beginning the project experimentation
• Don’t change your hypothesis even if
  experimentation does not support it.
      Project Experimentation
• The process of testing a hypothesis
  using variables
• The independent variable is the variable
  that you change
• The dependent variable is the variable
  that is being observed, which changes in
  response to the independent variable
• The controlled variable is not changed
  by the student
  Project Experimentation con’t
• Do have only one independent variable
  during an experiment
• Do repeat the experiment more than
  once to verify your results
• Do have a control
• Do have more than one control, with
  each being identical
• Do organize data
          Project Conclusion
• A summary of the results of the project
  experimentation and a statement of how the
  results relate to the hypothesis.
• Don’t change your hypothesis
• Don’t leave out experimental results that do
  not support your hypothesis
• Do give possible reasons for the difference
  between your hypothesis and the experimental
  results
• Do give ways that you can experiment further
  to find a solution
            Topic Research
•   Project Types
•   Three Steps to a Topic
•   Research a Topic
•   Topic Ideas
            Project Types
• An Investigation – ex. How long does it
  take the heart to return to normal after
  exercise?
• Construction of a Kit or Model – ex. A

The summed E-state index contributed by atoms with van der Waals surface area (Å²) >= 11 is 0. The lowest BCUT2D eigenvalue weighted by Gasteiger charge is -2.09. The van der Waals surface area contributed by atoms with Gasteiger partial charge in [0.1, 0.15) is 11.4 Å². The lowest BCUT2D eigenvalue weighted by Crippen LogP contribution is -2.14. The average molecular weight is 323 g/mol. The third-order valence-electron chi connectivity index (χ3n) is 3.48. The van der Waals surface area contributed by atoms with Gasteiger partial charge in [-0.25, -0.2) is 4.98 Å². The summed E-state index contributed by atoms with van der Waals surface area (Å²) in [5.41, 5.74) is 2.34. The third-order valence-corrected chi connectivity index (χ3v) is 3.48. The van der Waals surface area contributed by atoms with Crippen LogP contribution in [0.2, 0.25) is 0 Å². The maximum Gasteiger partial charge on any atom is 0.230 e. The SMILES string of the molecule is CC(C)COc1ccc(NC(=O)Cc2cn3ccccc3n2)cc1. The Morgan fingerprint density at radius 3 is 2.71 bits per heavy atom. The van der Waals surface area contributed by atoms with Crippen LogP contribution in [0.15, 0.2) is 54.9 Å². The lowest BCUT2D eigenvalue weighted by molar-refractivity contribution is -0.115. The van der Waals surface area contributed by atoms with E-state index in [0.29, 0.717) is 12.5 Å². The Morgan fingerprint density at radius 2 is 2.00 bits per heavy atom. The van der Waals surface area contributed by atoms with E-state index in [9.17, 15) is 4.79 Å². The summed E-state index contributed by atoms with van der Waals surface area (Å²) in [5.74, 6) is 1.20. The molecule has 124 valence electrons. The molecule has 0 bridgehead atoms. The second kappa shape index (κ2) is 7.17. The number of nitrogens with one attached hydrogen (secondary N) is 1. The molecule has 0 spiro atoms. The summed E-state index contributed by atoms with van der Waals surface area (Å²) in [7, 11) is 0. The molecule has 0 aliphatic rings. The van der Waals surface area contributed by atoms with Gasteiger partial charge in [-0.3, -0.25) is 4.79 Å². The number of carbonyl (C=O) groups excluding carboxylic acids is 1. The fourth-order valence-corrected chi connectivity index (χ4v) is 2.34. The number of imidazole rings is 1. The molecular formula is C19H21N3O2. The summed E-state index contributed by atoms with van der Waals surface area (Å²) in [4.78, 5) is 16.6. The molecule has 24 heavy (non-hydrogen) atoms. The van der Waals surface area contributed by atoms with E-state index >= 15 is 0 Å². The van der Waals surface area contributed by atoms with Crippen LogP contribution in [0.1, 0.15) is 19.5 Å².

model of a solar home
• Demonstration of a Scientific Principle
  – ex. Measuring lung capacity
      Three Steps to a Topic
1. Think of a topic you’re interested
   in. ex. People, animals, plants,
   rocks
2. Try to focus on one aspect of one
   topic. ex. People: What makes a
   person an adult? Animals: How
   can I best train my pet? Plants:
   How can plants best be protected
   from animals? Rocks: What do
   the different colors in rocks mean?
   Three Steps to a Topic con’t
3. Now use the same idea, but be
   more specific. Ex. People: How
   do third graders compare with
   adults? Animals: Does the length
   of an animal training session make
   a difference? Plants: Can
   companion planting protect beans
   from beetles? Rocks: How do you
   detect minerals in rocks?
         Research a Topic
• Look closely at the World around
  you
• Choose a topic from your experience
• Find a topic in Science magazines